Ironically, however, it was another form of extremism—and Washington’s reaction to it—that in many ways set in motion the resurgence of the far right. In the wake of the 9/11 attacks, the rise of violent jihadism reshaped American politics in ways that created fertile ground for right-wing extremism. The attacks were a gift to peddlers of xenophobia, white supremacism, and Christian nationalism: as dark-skinned Muslim foreigners bent on murdering Americans, al Qaeda terrorists and their ilk seemed to have stepped out of a far-right fever dream. Almost overnight, the United States and European countries abounded with precisely the fears that the far right had been trying to stoke for decades.

But it wasn’t just the terrorists who gave right-wing extremists a boost: so, too, did the U.S.-led war on terrorism, which involved the near-complete pivoting of intelligence, security, and law enforcement attention to the Islamist threat, leaving far-right extremism to grow unfettered.

In recent years, right-wing radicals in the United States and Europe have made clear that they are willing and able to embrace the tactics of terrorism; they have become, in some ways, a mirror image of the jihadis whom they despise.

Western governments must act decisively to combat this threat. Launching a new “war on terror,” however, is not the way to do so. The fight against jihadi violence went awry in many ways and produced negative unintended consequences—including by aiding the rise of the far right, which now poses the gravest terrorism risk. In the fight against this new threat, policymakers need to avoid repeating the very mistakes that contributed to the dangerous new reality.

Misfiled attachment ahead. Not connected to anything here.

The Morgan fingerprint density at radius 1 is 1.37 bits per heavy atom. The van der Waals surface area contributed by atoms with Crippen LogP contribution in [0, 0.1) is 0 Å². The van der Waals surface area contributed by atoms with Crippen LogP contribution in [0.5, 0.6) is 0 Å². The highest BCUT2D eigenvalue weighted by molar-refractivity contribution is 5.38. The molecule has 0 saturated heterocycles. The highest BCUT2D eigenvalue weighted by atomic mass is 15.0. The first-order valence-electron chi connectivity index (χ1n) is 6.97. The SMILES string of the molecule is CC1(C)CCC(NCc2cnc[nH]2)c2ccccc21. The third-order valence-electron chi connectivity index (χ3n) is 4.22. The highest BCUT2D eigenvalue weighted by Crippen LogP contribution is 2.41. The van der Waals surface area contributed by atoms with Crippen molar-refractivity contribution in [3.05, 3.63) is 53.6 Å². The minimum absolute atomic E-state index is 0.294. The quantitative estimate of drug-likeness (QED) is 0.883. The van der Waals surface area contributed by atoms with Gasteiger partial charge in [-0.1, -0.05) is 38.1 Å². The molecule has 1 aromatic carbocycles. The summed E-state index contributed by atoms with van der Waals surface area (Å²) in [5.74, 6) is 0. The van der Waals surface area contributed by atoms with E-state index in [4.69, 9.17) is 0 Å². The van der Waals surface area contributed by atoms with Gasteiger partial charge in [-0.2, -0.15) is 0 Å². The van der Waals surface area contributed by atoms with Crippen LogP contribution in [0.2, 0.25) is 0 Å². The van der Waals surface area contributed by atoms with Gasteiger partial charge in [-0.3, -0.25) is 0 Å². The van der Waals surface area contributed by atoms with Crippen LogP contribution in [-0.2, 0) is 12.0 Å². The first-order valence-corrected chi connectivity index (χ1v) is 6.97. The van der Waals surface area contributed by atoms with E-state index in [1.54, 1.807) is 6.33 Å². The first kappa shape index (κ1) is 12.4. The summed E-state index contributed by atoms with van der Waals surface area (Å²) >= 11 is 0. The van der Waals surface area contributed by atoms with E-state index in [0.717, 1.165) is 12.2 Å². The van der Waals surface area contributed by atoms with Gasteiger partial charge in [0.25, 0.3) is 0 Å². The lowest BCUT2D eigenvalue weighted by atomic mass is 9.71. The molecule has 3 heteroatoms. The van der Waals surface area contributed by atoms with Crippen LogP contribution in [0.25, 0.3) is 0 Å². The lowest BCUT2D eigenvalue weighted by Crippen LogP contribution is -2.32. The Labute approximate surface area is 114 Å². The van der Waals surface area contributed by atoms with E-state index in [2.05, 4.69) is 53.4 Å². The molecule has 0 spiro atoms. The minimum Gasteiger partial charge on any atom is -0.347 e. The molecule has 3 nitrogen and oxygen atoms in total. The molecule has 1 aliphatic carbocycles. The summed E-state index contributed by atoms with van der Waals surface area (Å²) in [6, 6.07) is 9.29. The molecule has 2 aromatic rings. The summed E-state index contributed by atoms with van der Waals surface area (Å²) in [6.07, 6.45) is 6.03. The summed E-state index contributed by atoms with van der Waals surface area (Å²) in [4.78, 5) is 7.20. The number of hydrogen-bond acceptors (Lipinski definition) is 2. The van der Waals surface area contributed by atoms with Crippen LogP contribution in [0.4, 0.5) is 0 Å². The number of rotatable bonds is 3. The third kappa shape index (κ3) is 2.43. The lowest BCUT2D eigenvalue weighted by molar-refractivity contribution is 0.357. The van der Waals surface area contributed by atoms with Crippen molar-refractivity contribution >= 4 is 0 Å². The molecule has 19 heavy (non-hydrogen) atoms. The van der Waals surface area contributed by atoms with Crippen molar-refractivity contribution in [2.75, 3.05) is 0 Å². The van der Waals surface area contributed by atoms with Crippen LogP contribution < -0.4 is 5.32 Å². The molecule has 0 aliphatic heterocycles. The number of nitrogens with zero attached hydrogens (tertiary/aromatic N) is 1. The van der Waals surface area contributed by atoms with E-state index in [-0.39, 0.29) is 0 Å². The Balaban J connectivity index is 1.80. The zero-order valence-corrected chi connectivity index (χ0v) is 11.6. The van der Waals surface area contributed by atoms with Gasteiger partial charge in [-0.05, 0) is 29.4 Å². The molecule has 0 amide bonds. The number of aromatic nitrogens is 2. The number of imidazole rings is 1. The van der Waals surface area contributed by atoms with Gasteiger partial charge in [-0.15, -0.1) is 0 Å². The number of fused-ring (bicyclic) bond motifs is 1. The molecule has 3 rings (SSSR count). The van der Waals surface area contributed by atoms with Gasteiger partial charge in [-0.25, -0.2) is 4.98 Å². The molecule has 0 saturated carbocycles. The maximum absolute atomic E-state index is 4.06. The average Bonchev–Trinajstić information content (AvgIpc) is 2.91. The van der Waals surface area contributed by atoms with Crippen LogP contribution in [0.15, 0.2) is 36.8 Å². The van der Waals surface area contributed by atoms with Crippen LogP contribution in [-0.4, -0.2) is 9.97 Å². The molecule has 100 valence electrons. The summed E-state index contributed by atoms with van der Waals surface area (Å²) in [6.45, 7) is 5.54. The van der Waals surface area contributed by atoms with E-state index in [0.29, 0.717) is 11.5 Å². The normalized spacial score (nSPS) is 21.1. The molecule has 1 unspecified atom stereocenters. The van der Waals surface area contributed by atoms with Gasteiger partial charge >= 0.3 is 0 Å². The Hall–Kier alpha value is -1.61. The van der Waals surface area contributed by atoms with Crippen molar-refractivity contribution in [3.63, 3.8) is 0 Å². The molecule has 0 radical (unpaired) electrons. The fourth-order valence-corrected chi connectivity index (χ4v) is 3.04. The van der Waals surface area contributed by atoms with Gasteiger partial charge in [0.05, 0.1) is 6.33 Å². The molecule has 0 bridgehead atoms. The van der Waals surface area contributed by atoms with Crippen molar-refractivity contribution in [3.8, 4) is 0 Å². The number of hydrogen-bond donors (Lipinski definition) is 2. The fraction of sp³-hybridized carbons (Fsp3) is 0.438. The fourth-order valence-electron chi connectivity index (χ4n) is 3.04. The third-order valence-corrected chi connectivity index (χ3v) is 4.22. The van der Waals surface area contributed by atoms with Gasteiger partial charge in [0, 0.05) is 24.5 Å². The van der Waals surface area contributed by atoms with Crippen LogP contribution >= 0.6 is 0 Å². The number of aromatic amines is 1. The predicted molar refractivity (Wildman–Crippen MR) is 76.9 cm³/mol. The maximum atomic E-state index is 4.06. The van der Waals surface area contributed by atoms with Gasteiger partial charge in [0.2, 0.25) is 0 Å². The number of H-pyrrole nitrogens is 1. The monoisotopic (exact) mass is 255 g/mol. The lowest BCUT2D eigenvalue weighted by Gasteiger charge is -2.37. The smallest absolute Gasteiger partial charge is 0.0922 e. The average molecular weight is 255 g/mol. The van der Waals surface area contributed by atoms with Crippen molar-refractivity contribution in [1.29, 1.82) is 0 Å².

The modern far right exists on a broad spectrum and includes neo-Nazis, white supremacists, militias opposed to federal governments, self-described “Western chauvinist” groups such as the Proud Boys, “alt-right” provocateurs, conspiracy theorists, and misogynists who call themselves “incels” (short for “involuntary celibates”). What links these disparate elements is a conspiratorial worldview and a shared adherence to antidemocratic and illiberal ideas. A subset of them also support—at least in theory—the use of mass violence against civilian and government targets.

Although their ideas and iconography draw inspiration from the Confederacy, the Ku Klux Klan, the Nazis, and other dead or moribund movements, today’s American and European far-right groups are more firmly rooted in much more recent developments. In the early 1980s, episodes of far-right terrorism struck France, Italy, and Germany as part of a rising neofascist and neo-Nazi movement in western Europe. Those attacks were followed by a wave of neo-Nazi activity that swept through Germany and eastern Europe during the period of rapid social, political, and economic change that took place in the 1990s, after the fall of the Iron Curtain and German reunification. This form of radicalism manifested in a violent, racist skinhead youth culture, which celebrated street fighting and attacks on asylum seekers and immigrants.

Attending a Proud Boys rally in Portland, Oregon, September 2020

Jim Urquhart / Reuters

At around the same time, racist skinhead groups began to emerge in North America, too, some of them linked to the hardcore music scene. In the United States, another source of far-right and antigovernment extremism was a small but dedicated contingent of Vietnam War veterans who set up boot camps to train paramilitary forces, with the goal of establishing a white separatist homeland. As the availability of assault........

© Foreign Affairs